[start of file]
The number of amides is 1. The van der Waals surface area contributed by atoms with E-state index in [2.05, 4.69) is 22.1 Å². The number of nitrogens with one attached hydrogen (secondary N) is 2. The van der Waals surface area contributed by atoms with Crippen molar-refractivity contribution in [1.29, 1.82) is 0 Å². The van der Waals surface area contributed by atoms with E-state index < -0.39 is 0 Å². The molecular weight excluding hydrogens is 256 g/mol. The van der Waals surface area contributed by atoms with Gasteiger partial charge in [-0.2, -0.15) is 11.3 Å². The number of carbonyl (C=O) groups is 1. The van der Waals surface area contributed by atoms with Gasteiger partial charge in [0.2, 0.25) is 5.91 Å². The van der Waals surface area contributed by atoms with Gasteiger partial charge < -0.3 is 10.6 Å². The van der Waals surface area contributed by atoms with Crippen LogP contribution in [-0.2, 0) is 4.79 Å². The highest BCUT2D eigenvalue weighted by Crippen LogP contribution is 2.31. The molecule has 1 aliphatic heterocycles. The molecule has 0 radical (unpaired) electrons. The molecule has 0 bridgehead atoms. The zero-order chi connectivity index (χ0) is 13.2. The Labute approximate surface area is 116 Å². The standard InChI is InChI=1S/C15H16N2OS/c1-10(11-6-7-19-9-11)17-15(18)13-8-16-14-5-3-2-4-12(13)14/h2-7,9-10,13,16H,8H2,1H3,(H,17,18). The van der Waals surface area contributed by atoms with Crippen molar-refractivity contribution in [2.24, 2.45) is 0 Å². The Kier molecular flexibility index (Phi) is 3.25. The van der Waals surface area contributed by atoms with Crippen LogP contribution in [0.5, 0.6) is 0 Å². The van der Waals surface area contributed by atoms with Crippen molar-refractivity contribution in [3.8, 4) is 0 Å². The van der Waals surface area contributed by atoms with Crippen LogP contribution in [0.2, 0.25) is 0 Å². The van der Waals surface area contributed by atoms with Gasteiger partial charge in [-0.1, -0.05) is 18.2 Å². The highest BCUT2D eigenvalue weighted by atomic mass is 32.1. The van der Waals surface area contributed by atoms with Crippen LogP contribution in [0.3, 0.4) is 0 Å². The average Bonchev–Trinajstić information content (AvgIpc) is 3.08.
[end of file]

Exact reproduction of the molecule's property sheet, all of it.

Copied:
The number of amides is 1. The van der Waals surface area contributed by atoms with E-state index in [2.05, 4.69) is 22.1 Å². The number of nitrogens with one attached hydrogen (secondary N) is 2. The van der Waals surface area contributed by atoms with Crippen molar-refractivity contribution in [1.29, 1.82) is 0 Å². The van der Waals surface area contributed by atoms with E-state index < -0.39 is 0 Å². The molecular weight excluding hydrogens is 256 g/mol. The van der Waals surface area contributed by atoms with Gasteiger partial charge in [-0.2, -0.15) is 11.3 Å². The number of carbonyl (C=O) groups is 1. The van der Waals surface area contributed by atoms with Gasteiger partial charge in [0.2, 0.25) is 5.91 Å². The van der Waals surface area contributed by atoms with Gasteiger partial charge < -0.3 is 10.6 Å². The van der Waals surface area contributed by atoms with Crippen LogP contribution in [-0.2, 0) is 4.79 Å². The highest BCUT2D eigenvalue weighted by Crippen LogP contribution is 2.31. The molecule has 1 aliphatic heterocycles. The molecule has 0 radical (unpaired) electrons. The molecule has 0 bridgehead atoms. The zero-order chi connectivity index (χ0) is 13.2. The Labute approximate surface area is 116 Å². The standard InChI is InChI=1S/C15H16N2OS/c1-10(11-6-7-19-9-11)17-15(18)13-8-16-14-5-3-2-4-12(13)14/h2-7,9-10,13,16H,8H2,1H3,(H,17,18). The van der Waals surface area contributed by atoms with Crippen molar-refractivity contribution in [2.24, 2.45) is 0 Å². The Kier molecular flexibility index (Phi) is 3.25. The van der Waals surface area contributed by atoms with Crippen LogP contribution in [0.5, 0.6) is 0 Å². The van der Waals surface area contributed by atoms with Crippen molar-refractivity contribution in [3.8, 4) is 0 Å². The van der Waals surface area contributed by atoms with Crippen LogP contribution in [0.2, 0.25) is 0 Å². The van der Waals surface area contributed by atoms with Gasteiger partial charge in [-0.1, -0.05) is 18.2 Å². The highest BCUT2D eigenvalue weighted by atomic mass is 32.1. The van der Waals surface area contributed by atoms with Crippen LogP contribution in [0.3, 0.4) is 0 Å². The average Bonchev–Trinajstić information content (AvgIpc) is 3.08.